At the MVP Summit I was appalled by the number of people who asked questions about new features for supporting hierarchical tasks! I shared a disgusted look with Peter Provost and we had a quick (and I mean really quick) conversation that resulted in this post. it really comes down to one thing:
You can’t stack rank hierarchical work items?
If you want to continue to be competitive in the world of modern software development you need to be able to effectively order (stack rank) a list of well understood items. This could be at the PBI (or Product Backlog) level or it could be at the Task (or Sprint Backlog) level but I need to be able to do that ordering by moving things about… how do I do that with a tree?
Figure: How do you order a tree?
No really! Lets look at a couple of specific questions:
- What do you expect to happen when you reorder “PBI 3” above?
This has to be the expected out come because of that pesky parent / child relationship.
- What would you expect to happen when you drag “PBI 8” to be between “PBI 1” and “PBI 2”?
Figure: Was that what you expected?
If you said that it would move to the right location then you also get a prise, but what do you think happened to the parent relationship with “PBI 3”? Thats right, it was removed as that item can no longer exist as a child or “PBI 3”…
Note: You can keep the relationship by creating it as a “related” relationship, or you could add a custom one.
So what is the expected behaviour when you discover a PBI that is too large (for whatever reason) and you want to break it down into two smaller ones. Once you have broken a PBI down into two smaller ones that encompass all of the things we need to make the larger one what purpous does it solve… have we not just replaced it? Well then, lets remove it.
Figure: Good example, Mark the parent story as removed
This only makes sense as I have all of the relevant information in the two new PBI’s.
If I look at the history for that “removed” PBI I can, and I will, be able to see all of the history including that the links to the children still exist. This means that you can still query and see what those relationships were without them interfering with the backlog any more.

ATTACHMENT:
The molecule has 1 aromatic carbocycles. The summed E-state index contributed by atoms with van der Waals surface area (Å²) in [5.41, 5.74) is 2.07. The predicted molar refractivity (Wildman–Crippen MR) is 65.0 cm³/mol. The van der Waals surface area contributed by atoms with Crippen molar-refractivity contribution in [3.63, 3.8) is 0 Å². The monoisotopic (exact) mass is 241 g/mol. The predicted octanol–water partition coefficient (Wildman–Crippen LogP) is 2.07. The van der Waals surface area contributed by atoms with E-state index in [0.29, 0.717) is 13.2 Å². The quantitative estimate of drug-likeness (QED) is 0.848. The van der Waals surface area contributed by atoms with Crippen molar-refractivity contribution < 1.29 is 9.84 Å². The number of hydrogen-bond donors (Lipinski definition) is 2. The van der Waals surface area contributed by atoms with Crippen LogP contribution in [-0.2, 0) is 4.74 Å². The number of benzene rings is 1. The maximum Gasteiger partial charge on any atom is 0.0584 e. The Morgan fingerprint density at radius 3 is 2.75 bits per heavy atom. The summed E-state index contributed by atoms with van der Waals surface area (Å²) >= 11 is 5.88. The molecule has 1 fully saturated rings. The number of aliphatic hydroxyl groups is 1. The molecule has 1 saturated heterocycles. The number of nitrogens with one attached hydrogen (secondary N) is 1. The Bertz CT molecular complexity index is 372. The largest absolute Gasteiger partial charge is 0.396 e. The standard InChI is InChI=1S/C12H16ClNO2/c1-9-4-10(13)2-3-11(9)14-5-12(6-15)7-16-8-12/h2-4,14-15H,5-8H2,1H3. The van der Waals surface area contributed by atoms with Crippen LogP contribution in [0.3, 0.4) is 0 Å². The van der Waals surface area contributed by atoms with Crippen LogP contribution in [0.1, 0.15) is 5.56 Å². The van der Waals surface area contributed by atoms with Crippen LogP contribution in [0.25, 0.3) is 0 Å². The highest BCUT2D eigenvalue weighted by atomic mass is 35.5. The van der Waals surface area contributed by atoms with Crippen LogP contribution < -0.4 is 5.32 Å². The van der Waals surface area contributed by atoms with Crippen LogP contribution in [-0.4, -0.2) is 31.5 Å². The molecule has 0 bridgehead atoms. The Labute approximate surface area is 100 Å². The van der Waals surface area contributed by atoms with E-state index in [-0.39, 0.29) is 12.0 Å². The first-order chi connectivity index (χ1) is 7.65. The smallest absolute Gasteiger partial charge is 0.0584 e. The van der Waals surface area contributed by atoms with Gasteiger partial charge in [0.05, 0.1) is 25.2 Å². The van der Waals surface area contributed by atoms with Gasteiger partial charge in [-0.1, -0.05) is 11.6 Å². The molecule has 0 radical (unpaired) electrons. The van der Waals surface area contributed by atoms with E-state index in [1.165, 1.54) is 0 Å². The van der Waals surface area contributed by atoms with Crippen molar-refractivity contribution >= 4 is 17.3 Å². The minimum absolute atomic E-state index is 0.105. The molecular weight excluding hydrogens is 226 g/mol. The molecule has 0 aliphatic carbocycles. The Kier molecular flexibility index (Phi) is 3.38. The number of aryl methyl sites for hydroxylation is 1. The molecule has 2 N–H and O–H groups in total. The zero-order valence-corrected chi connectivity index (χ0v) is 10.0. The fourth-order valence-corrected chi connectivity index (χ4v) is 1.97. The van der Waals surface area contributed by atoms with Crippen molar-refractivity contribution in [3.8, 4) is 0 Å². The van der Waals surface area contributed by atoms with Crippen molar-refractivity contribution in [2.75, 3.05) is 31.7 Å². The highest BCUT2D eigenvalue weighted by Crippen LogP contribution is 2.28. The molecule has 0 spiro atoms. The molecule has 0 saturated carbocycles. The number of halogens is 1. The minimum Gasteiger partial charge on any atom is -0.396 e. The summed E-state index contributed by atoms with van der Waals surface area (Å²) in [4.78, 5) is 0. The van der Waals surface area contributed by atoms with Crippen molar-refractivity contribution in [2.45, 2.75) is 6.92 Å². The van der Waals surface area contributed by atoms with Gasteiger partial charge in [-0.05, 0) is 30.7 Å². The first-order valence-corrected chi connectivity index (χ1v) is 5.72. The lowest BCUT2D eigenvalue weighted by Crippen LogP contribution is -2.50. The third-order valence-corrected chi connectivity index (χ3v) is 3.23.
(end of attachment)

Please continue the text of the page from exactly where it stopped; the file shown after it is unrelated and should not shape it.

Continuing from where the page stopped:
Figure: I can still have my tractability
Let me jus say that I am not suggesting that you do not use linking, there are many links that are and should be available. Which of those links are good to use, provide value and make sense for both the team and your product owners:
- Tasks with a Parent / Child relationship with a PBI
You need for your team to be able to keep track of the work that they are doing to achieve a single PBI and this is that. There are other options, but this is the best one.
Figure: Good example, You can have Task as a child of
Figure: Bad example, do not use PBI’s as children of other PBI’s
- Test Cases with a Tests / Tested By relationship with a PBI
You want to be able to trace from code to requirements to bugs all with the relevant tests that make sure that we built the correct thing.
Figure: Good example, You can show what your PBI is Tested By
- Bugs that have a Tests / Tested By
I would expect this to be a no-brainer as you can’t have a bug unless you can prove that it exists. Bugs have “steps to reproduce2 after all and in the post MTM world this is the result of a failing Test Case.
I a using the Visual Studio Scrum 2.0 template (default) so while you can make things more complicated, this is about as complex and the expected common cause use cases go with Work Items. There are other artefacts links to support things like Test Results, Code Reviews, Feedback Results and others, but they are tool bits not really that user configurable.
Figure: Bad example, nesting Work Items is very unwieldy
I am always interested in finding out what other scenarios there are out there:
Do you agree?
What reasons do you have for using hierarchy’s?